Is the ‘purity’ of childhood curiosity truly poisoned with age? Are we less impressed with things to do with nature in favour of new technologies? Is this a horrible effect of industrialization on the human race, or an essential force behind technological progress?

  6. carlyferguson1 says:

    The notion of childhood’s relationship with nature raises a question of whether it was only during the Romantic Period that childhood possessed that deep connection with nature or can we have such an intimate consciousness of nature in our present times as well?

    This is an interesting question. I think that the innocence and purity that a child possesses allows for them to experience that awe inspiring feeling due to new experiences itself, but certainty in a different light than adults. With that being said, I struggle to remember an experience as a child that created a feeling of inspiration within myself. From what I remember, nature was just nature. I did not (from what I remember) appreciate nature, or the inspiration that came with it. With age comes maturity and understanding. That is where I came to appreciate these feelings. Now I look to nature for inspiration and appreciation, and understand and connect to it for all that it is. The breath taking moments I appreciate in nature have only come to me recently from a place that I’ve visited summer after summer for 22 years. The scenery of my summer get away makes me feel powerful to the point where I feel that same deep connection as Wordsworth had as a child.

    As times have certainty changed since the Romantic Period, I am very tempted to say that because of technology, society and the fast pace lives we live today, that it is a lot harder to connect to nature as a child. The appreciation, awe inspiring feeling that Wordsworth experienced as a child, is a lot harder to reach in this day in age. I believe that feeling is met, once you have an understanding of what life is.

  7. mrubling says:

    To answer your last question, I agree with what Carly said. I feel that today, children are, and at such young ages, distracted by technology. Rather than going out and really connecting with nature, they get distracted by phones/ipads/laptops. Of course this is the case with adults too (It’s surprising to take a look around on the C-train and see how many people staring into screens, myself included). I remember my own childhood during which I was raised abroad and spent more time outdoors than in front of the TV or my computer. I’m forever appreciative of that experience and closeness with nature I once had but I now realize how that connection has, sadly, really waned as I got older. Great post!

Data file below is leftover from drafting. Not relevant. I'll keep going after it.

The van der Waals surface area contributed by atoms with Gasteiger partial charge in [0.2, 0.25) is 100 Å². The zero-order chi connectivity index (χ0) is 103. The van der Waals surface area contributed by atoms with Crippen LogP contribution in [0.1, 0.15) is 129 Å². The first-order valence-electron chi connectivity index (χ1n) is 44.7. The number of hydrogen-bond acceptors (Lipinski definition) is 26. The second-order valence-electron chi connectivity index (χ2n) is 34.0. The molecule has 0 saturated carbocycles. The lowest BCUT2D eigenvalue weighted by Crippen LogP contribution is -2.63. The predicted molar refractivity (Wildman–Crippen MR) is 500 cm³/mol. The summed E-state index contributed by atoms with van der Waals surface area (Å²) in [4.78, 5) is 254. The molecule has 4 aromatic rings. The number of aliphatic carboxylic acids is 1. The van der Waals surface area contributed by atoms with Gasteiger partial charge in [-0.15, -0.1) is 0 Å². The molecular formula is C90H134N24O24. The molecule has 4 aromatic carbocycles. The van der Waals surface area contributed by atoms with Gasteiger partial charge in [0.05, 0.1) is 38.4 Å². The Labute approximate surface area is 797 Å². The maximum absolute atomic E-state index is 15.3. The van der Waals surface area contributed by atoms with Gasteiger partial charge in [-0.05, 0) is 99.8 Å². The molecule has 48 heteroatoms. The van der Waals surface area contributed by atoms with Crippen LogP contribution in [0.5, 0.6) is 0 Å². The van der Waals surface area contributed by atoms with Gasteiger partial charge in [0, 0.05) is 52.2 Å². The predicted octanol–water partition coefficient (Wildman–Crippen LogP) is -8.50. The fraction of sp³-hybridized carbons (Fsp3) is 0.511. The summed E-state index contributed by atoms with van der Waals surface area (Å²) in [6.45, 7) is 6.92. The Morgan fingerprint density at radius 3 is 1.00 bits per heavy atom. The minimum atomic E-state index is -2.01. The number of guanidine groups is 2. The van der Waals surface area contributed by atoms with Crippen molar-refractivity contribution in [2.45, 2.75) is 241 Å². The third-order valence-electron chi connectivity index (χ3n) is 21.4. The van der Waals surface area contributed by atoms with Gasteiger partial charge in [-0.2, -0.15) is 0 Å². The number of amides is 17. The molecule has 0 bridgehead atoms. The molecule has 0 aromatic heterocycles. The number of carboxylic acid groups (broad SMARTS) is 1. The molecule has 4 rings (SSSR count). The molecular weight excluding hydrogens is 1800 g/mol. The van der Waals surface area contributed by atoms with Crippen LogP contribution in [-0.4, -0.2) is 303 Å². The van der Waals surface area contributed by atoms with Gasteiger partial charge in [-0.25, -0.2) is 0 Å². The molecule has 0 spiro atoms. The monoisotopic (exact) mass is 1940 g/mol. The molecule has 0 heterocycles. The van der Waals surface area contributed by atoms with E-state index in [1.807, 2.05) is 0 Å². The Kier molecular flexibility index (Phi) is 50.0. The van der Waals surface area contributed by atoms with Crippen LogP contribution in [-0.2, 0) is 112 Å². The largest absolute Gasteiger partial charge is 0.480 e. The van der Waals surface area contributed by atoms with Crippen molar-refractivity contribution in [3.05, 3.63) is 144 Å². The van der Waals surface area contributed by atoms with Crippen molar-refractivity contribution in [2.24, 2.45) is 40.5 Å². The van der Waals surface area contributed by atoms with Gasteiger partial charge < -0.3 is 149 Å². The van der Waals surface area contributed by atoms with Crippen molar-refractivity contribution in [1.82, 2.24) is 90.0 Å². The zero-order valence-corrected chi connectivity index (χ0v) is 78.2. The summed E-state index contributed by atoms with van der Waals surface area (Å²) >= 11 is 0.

8. daynaaasen7 says:

    I have to admit that your question “The notion of childhood’s relationship with nature raises a question of whether it was only during the Romantic Period that childhood possessed that deep connection with nature or can we have such an intimate consciousness of nature in our present times as well?” kind of caught me off guard. My mind immediately wanted to say “Of course we can still have an intimate consciousness of nature today like Wordsworth was able to have as a child in his time period!”. But then as I started to actually think about the world today, I started to backtrack. The fact that this even needs to be questioned is sad to me. When I look around at kids today, I know that they have been growing up in a generation that just doesn’t care about being intimate with nature. I see kids who are 5 years old playing with iPads, watching DVDs, fiddling with their parents’ iPhones EVERYWHERE they go. They can’t go a few minutes without being “entertained” and consumed by technology. Kids nowadays don’t know how to just sit in silence and absorb the present surroundings. I have to admit that I am often this way as well. The fact that so many friends of mine have never even been camping saddens me deeply. We live in a city so blessed to be so close to this immense natural beauty, yet we rarely take the time to notice and appreciate it. So to answer your question, I think we possess the ability to connect intimately with nature, but we are rarely able to remove ourselves from our busy, technologically dominated lives to actually apply this ability.